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The Seven Mistakes Leaders Make

Leading a firm to success in today’s marketplace is difficult. An uncertain economy and
unpredictable market changes make many employees uncertain of what to do. When
leaders fail them, they either jump ship or stay on board, floundering and performing at
reduced levels. This article will highlight the seven mistakes that leaders in companies/corporations, educational institutions and government organizations
alike, typically make.

Mistake #1

Lack of trust. Leaders develop a following by developing trust.
When trust doesn’t exist, employees look for someone else to
follow, inside or outside the organization. Trust is based on
integrity. It’s all about being honest, keeping promises, being
fair. Leaders are judged by what they do everyday. Lose trust,
and you lose your followers.

Mistake #2

Failure to shape and share a vision. You need to share the organizational
vision and goals so employees understand the big picture.
Realize that team members want to know where the organization
is going and how that direction impacts their personal
objectives. As events and circumstances change, communicate
that to them as well. The more you reveal to employees, the
more leadership they’ll feel they have. Help them to vividly see
the future.

Mistake #3

Unclear expectations. Each employee needs clear focus, especially
during uncertain times. When employees see the economy
turn sour or cutbacks occur, they naturally fear any change
that could impact their own future. To keep those fears from
surfacing, continually communicate with your employees, and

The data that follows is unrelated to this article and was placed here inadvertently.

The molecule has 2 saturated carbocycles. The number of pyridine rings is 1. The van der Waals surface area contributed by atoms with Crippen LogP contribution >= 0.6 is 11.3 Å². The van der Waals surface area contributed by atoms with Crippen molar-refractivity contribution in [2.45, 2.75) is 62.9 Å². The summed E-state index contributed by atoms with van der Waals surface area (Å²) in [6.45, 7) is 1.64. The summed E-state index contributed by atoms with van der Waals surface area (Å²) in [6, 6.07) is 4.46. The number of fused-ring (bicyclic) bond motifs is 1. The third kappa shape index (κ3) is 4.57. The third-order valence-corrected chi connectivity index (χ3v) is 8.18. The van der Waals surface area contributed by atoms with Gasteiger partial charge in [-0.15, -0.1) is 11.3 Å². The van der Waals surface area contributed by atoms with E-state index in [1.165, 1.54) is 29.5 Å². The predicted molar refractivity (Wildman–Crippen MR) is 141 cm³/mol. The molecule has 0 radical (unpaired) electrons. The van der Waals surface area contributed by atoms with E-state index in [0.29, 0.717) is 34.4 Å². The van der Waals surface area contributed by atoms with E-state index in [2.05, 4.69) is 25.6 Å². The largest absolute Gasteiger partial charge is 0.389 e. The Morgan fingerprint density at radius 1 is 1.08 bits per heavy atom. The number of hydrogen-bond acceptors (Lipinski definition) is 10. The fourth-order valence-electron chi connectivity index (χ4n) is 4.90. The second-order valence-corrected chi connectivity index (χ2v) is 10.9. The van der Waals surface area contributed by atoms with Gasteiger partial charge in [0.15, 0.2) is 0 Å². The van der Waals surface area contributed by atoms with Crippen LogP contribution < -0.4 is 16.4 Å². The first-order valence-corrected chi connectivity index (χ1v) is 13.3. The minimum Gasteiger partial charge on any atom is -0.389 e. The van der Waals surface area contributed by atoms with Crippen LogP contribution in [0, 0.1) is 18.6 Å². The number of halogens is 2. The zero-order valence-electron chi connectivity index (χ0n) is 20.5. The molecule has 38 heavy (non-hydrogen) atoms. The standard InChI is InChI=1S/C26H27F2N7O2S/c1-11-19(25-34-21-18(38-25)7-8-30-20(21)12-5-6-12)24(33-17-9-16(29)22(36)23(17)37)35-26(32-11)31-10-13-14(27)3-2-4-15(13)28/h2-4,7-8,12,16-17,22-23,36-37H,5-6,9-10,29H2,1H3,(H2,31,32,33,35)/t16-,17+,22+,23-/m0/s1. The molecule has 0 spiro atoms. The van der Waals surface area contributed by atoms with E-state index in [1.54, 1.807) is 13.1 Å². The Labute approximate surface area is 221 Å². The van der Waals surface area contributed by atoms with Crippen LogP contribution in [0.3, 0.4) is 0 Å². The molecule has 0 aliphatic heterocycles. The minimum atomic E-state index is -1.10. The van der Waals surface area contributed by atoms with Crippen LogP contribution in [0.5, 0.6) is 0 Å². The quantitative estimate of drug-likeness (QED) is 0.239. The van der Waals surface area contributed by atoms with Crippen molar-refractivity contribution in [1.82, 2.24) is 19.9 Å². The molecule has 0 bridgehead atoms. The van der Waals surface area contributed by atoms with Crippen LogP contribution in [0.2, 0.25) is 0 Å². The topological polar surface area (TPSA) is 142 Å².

state your expectations of them. Tell them what you want, what
they did right, what you expect of them and how you measure
their progress.

Mistake #4

Insufficient modeling of desired behaviors. You must
demonstrate the behaviors that you want
from others. When you take a leadership
role, you actually lose
some rights—the right to let
your performance decline, the
right to blame someone or something
else. There is no break time, it’s
“24-7” for showing others the way
you wish them to be.

Mistake #5,br>
Not enough partnering. When we reach out
to others to achieve mutually desired results, we are
partnering. Leaders must lead the way by partnering with
other organizational leaders, employees, vendors, etc. Each person
brings a unique set of skills and experiences to the partnering
process. Leaders must think and talk in terms of “we,”
involving others in decisions that effect them and the business
whenever possible.

Mistake #6

Failure to retain top talent. Leaders need to behave in a way that
makes the “keepers” want to stay. Top talent wants to be recognized
and praised for contribution. High achievers want some
“room,” some authority to do what they know needs to be
done. They also want to be growing themselves while working
with you to grow the company. Hold them back and they’ll go

Mistake #7

Too little celebration of success. The pressures of the day-to-day
are felt by everyone. Leaders must find multiple opportunities
to acknowledge individual and team accomplishments.
Impromptu parties, award dinners and staff meetings are all
ways to stop, say thanks and encourage further success.
Leaders need to avoid these seven mistakes or pitfalls. Today’s
employees have very high standards for their leaders. They want
to know what to expect, where the company is going and how
they fit into the big picture.

About the Author

Joanne G. Sujansky, Ph.D., CSP (Certified Speaking Professional)
is the founder of KEYGroup® and the author
of six books, including The Keys to Mastering Leadership.
KEYGroup® provides Sujansky’s keynote
speeches, books and tapes as well as corporate leadership
programs based on Sujansky’s founding principles
of “Unlocking The Leader Within.”

For More Information
To get in contact with Sujansky, call (724) 942-7900
or go to

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